It’s been eight years since the talented writer, actress, singer-songwriter Rachel Bloom first put West Covina, California on the map with her truly amazing musical TV series Crazy Ex-Girlfriend.
The show is one of those rare and underrated gems that manages to subvert almost every genre and counter all expectations. It is equal parts romantic comedy, drama, musical and social commentary. And it’s really funny to laugh at.
Bloom plays protagonist Rebecca Bunch, a successful New York City lawyer who turns her life upside down to move to the small Southern California town of West Covina to pursue her first love Josh Chan. The only problem is, Josh has moved on, and the sweet, clueless jock has no idea about Rebecca’s plot to get him back.
The title Crazy Ex-Girlfriend is ironic, one of many stereotypes that the show upends through creative musical numbers including its ever-changing theme song.
In its first season, the cast happily sings “She’s the Crazy Ex-Girlfriend!” and Bloom interjects “No, I’m not!” and “The situation is much more nuanced than that.”
Over the course of its four seasons, the beloved show gave us a mind-boggling 157 original songs written by Bloom and the late, great Adam Schlesinger (who is sorely missed).
It introduced us to a diverse group of characters – each with their own surprisingly nuanced character development – and showed deep empathy towards all of them, even those presented at the start as villains.
And he helped break the taboo surrounding mental illness by portraying a mentally ill main character in a respectful and compassionate way.
In honor of Crazy Ex-Girlfriend’s debut, we’ve put together a list of seven of the show’s most creative songs that we’re still singing four years after the final curtain.
It all begins when Rebecca decides, on a whim, to give up everything and move to a suburb of Los Angeles called West Covina. The fairy tale musical number sounds like it’s straight out of a Disney movie, which creates a hilarious contrast with the backdrop of shopping malls and Rebecca’s increasingly manic lyrics.
Favorite Lyric: “What a loving feeling in my gut, I go faster than the middle school music program was cut.”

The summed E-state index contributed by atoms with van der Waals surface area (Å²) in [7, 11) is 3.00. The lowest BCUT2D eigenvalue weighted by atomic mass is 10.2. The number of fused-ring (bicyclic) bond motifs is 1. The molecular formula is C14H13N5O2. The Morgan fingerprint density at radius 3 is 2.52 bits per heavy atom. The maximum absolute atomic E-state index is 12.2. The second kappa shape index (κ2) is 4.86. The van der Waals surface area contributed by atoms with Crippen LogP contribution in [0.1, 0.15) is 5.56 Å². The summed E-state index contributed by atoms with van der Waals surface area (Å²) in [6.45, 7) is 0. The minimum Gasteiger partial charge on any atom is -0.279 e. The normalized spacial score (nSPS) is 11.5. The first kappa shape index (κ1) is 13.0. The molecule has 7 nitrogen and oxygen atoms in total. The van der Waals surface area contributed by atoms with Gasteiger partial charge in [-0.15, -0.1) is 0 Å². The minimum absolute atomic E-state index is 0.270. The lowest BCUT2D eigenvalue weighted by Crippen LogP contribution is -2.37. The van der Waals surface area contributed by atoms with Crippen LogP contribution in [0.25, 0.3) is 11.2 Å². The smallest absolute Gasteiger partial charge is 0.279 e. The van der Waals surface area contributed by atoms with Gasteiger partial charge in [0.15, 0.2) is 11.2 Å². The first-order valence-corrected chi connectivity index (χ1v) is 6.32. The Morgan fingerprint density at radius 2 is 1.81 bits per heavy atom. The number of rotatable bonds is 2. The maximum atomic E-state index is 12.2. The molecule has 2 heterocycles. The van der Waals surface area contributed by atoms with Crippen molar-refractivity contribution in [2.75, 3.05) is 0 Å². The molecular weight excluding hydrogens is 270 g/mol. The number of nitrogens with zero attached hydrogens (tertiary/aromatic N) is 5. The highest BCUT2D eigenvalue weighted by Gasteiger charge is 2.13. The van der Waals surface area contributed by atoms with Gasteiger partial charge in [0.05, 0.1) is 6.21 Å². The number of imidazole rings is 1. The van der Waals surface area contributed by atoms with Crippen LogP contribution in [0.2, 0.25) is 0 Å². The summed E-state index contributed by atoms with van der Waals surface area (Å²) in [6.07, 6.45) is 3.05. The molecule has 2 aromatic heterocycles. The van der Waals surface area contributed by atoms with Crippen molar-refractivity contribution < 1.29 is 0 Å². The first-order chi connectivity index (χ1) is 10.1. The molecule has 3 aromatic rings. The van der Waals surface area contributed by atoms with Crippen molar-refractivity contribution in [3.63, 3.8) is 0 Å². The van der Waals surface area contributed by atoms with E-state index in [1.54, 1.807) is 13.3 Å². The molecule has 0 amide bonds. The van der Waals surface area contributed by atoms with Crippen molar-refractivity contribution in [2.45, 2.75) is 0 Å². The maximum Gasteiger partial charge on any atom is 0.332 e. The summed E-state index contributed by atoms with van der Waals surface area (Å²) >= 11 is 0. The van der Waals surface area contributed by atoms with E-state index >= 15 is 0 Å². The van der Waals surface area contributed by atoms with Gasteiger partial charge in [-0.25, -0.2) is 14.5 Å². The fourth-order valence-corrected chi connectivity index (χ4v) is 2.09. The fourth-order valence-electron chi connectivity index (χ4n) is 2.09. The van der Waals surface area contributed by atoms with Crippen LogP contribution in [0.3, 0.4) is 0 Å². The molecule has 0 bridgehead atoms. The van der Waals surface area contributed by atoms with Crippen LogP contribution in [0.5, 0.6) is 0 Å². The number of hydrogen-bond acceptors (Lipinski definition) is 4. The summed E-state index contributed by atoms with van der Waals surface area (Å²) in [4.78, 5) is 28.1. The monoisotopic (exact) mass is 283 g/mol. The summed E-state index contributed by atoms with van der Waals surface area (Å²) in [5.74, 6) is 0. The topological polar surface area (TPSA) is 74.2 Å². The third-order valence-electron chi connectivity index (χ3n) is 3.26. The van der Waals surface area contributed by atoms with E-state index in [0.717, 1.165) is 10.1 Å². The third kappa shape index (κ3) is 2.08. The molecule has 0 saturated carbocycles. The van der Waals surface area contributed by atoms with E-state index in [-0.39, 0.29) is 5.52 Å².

Maybe this dream
Rebecca’s best friend Paula, played by lead Donna Lynne Champlin, demolishes this powerful ballad about her dream of becoming a lawyer. It’s the moment when the exhausted, frustrated mom, who always puts everyone else’s needs first, gives herself permission to dream. Powerful and fun.
Favorite lyric: “Maybe this dream won’t shit on my face like a seagull on the beach”
Let’s generalize about men
What an anthem! In this season three centerpiece, we find Rebecca, Paula, Rebecca’s neighbor Heather, and Josh’s ex-girlfriend Valencia, sipping wine and making general statements about how horrible all men are (except men gay). The ’80s-style girl power theme leans into the stereotype, with neon eye makeup and hideous perms for days.
Favorite lyric: “Let’s take one bad thing about one man… and apply it to all of them!”
Don’t be a lawyer
One of Rebecca’s fellow lawyers, Jim Kittsworth, played by Burl Moseley, got fed up and started his own soft pretzel business in the same building as his old law firm. This song is his unsolicited manifesto to a young colleague who is studying to become a lawyer. It’s simply fabulous, a whirlwind of colorful dresses and fun 80s ties. I still sing it to my lawyer friends.
Favorite Lyric: “There are so many other professions that don’t turn you into Jeff Sessions”
After Josh finds out that Rebecca lied to him, Rebecca tells this self-flagellating ballad about how she ruined everything and what a horrible person she is. Raw and real, this song will touch a nerve with anyone who has ever hated themselves. If there’s one song that defines Rebecca’s story arc in season one, it’s this one. A great one to sing in the shower on those days when you feel like a poopy little slut.
Favorite lyric: “You’re just a dirty little bitch who doesn’t think and deceives the people she loves.”
I’m a good person
After Greg, Josh’s best friend (and Rebecca’s new love interest), accuses Rebecca of being a bad person, she responds the only way she knows how: with a song. This is simply a riot, with infectious lyrics that you want to shout at the top of your lungs.
Favorite lyric: “I’m a good person, that’s my thing. My nickname is Mother Teresa Luther King.”
This song might be the most emblematic of the entire show: it’s the moment Rebecca realizes she needs help for the psychological problems she’s swept under the rug her whole life. She is pinning all her hopes and dreams for the future on a diagnosis from her new doctor.
Bloom’s speech is perfect: her hopeful desperation, her desire for a magical solution that can explain why Rebecca is the way she is, that can help her find where she belongs. It’s another example of how the show sensitively addresses a serious and often stigmatized issue through an unexpected medium.
Favorite lyric: “I am aware that mental illness is stigmatized, but it is worth it if I understood who I should be armed with my diagnosis.”
Here it is. You can watch Crazy Ex-Girlfriend on Netflix. And you really should.